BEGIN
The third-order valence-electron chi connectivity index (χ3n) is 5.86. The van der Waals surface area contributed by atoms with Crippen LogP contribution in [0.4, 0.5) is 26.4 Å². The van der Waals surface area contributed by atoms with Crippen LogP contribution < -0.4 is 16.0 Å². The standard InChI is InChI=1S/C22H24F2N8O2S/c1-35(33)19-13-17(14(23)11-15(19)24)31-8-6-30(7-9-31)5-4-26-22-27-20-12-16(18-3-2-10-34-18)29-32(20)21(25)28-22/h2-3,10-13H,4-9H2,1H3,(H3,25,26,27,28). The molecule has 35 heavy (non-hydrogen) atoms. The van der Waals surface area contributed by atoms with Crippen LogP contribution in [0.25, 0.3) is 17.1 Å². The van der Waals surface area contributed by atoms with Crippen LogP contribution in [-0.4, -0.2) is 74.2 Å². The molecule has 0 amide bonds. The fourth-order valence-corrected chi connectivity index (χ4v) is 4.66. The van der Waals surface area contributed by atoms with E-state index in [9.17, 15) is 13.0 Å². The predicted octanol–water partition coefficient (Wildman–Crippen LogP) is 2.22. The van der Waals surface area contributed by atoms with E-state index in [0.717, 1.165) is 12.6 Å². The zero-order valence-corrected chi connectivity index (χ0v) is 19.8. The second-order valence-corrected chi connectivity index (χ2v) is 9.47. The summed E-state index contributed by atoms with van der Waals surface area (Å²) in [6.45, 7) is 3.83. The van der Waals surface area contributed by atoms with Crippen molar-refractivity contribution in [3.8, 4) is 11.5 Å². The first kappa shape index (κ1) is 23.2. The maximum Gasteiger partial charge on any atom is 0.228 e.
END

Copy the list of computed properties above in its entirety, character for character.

The third-order valence-electron chi connectivity index (χ3n) is 5.86. The van der Waals surface area contributed by atoms with Crippen LogP contribution in [0.4, 0.5) is 26.4 Å². The van der Waals surface area contributed by atoms with Crippen LogP contribution < -0.4 is 16.0 Å². The standard InChI is InChI=1S/C22H24F2N8O2S/c1-35(33)19-13-17(14(23)11-15(19)24)31-8-6-30(7-9-31)5-4-26-22-27-20-12-16(18-3-2-10-34-18)29-32(20)21(25)28-22/h2-3,10-13H,4-9H2,1H3,(H3,25,26,27,28). The molecule has 35 heavy (non-hydrogen) atoms. The van der Waals surface area contributed by atoms with Crippen LogP contribution in [0.25, 0.3) is 17.1 Å². The van der Waals surface area contributed by atoms with Crippen LogP contribution in [-0.4, -0.2) is 74.2 Å². The molecule has 0 amide bonds. The fourth-order valence-corrected chi connectivity index (χ4v) is 4.66. The van der Waals surface area contributed by atoms with E-state index in [9.17, 15) is 13.0 Å². The predicted octanol–water partition coefficient (Wildman–Crippen LogP) is 2.22. The van der Waals surface area contributed by atoms with E-state index in [0.717, 1.165) is 12.6 Å². The zero-order valence-corrected chi connectivity index (χ0v) is 19.8. The second-order valence-corrected chi connectivity index (χ2v) is 9.47. The summed E-state index contributed by atoms with van der Waals surface area (Å²) in [6.45, 7) is 3.83. The van der Waals surface area contributed by atoms with Crippen molar-refractivity contribution in [3.8, 4) is 11.5 Å². The first kappa shape index (κ1) is 23.2. The maximum Gasteiger partial charge on any atom is 0.228 e.